Fresh out of a long-term relationship with pop star Selena Gomez — Justin Bieber blends post-teen angst, 21st-century pop-ready production and his own incredible work ethic for Purpose, his just-released fourth studio album.

Foremost, if you think you heard this album seven years ago and it was called Ne-Yo’s Year of the Gentleman, you’d be somewhat right. The template of club-ready house music anthems masquerading as R&B songs, earnest ballads and pop production that sounds like the best of tracks wholly inspired by Timbaland and Pharrell’s sound design techniques are all here. Replace the Norwegian Stargate tandem of Tor Erik Hermansen and Mikkel Storleer Eriksen’s “Closer” with Americans Diplo and Skrillex’s track “Where Are U Now,” and Benny Blanco’s “Love Yourself” for Chuck Harmony’s “Part of The List,” and Ne-Yo’s classic formula is updated for the modern age.

What we’ve heard already from the album is all here and it’s still very pop relevant and quite great. Diplo and Skrillex have a hand in the production of “Where Are U Now,” “What Do You Mean” and “Sorry,” and the trio of songs are all bass-driven variants on soulful house records. Thus, Bieber’s lead vocal is best seen here as a weapon of mass dance-floor and pop radio destruction. It’s the oldest trick in the pop musical playbook, just updated for an age where tropical house, UK funky and “Dembow” reign supreme.

Halsey-assisted sweeping trap-soul track “The Feeling” literally has all the feels. Skrillex crafts an ambient and twinkling melody, and whether you’re in it for the barely there 808s skittering across the bottom end or Bieber singing “am I in love, or am I in love with the feeling?,” it’s one of those moments where this album aims for the simple yet profound and grabs it. There’s a place where singing, songwriting and production sometimes converge and find something perfect, and this is one of those times.

“Love Yourself” is a Benny Blanco-produced guitar ballad gone bad in the best way. None other than new-to-soul folk-pop star Ed Sheeran assists Bieber on the songwriting here, and when presented with “my mama don’t like you and she likes everyone, and I never like to admit that I was wrong…and if you like the way, you look so much, oh baby you should go and love yourself,” one can only imagine the deep gulp and “welp, okay” involved in that process.

Rap’s on this album too, and of course it’s Nas joining for “We Are,” while Big Sean and Travi$ Scott drop bars on “No Pressure” and “No Sense.” For the purposes of milquetoast pop-aimed rap, the latter two performances are highlights. It’s almost apropos that Sean raps on “No Pressure” as ever since his release of apparent Naya Rivera kiss-off anthem “I Don’t F*** WIth You,” he’s certainly felt minimal pressure regarding his career and is as much a great collaborator but great co-commiserator for Bieber. Soundz’s gritty, yet soulful trap production “No Pressure” features Bieber’s profound statement that “love don’t make sense when it’s empty,” and when Scott says he’ll “roll up and put a flame to that,” and he’s talking about getting high to deal with a forthcoming breakup, it’s not as profound, but it definitely puts an emphatic period on the track-as-sentence.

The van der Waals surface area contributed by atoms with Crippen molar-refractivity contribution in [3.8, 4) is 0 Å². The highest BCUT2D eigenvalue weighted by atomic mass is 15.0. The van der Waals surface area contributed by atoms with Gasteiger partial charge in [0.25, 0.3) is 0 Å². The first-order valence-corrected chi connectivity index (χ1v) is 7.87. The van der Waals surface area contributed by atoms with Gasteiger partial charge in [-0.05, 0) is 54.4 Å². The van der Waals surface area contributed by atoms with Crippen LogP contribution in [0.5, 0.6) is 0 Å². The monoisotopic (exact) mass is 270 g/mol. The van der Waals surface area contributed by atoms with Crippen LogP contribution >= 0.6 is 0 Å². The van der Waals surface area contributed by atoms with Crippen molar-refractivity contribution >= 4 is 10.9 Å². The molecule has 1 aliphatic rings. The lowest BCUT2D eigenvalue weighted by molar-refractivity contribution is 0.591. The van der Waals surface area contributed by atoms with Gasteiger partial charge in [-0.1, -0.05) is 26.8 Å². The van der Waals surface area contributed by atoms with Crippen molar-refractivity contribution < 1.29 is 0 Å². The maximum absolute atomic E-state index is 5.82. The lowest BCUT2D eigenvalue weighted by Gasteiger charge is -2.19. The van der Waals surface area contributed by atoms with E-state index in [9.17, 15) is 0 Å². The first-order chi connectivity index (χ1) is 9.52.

“Life Worth Living,” “Children” and “Purpose” close what is a great album in a manner that comes off as disingenuous and flat. Of this trio, “the youth are the future” (or as Kanye would say, “listen to the kids”) track “Children” could be the most cloying. For as much as Skrillex is a genre-blending ex pop-punk rocker, he’s also beloved by the fist-pump crowd who lives for big vocal ballads with high-minded platitudes. As with everything on this album, the level of work by Bieber as a pop star at the top of the industry is exemplary. It’s just that on an album that executes on a level exceeding Ne-Yo’s aforementioned brilliant standard-setter from a year prior, a song like this falls flat.

Regarding this album, Bieber’s manager Scooter Braun stated that we’d get to see Bieber’s “truth.” We get that, and as expected, it’s brutal and revealing. However, when combined with pop-dominant producers, seemingly at the height of their craft, this album wobbles. It’s when Bieber’s honesty feels less-than-honest and the tracks feel less-than-groundbreaking that this album falls short of the heights it should by all means be capable of reaching. Now freed from the throes of heartbreak and also maybe now discovering his best sound and style, Justin Bieber has quite the bright future ahead, and has possibly found his purpose as a performer.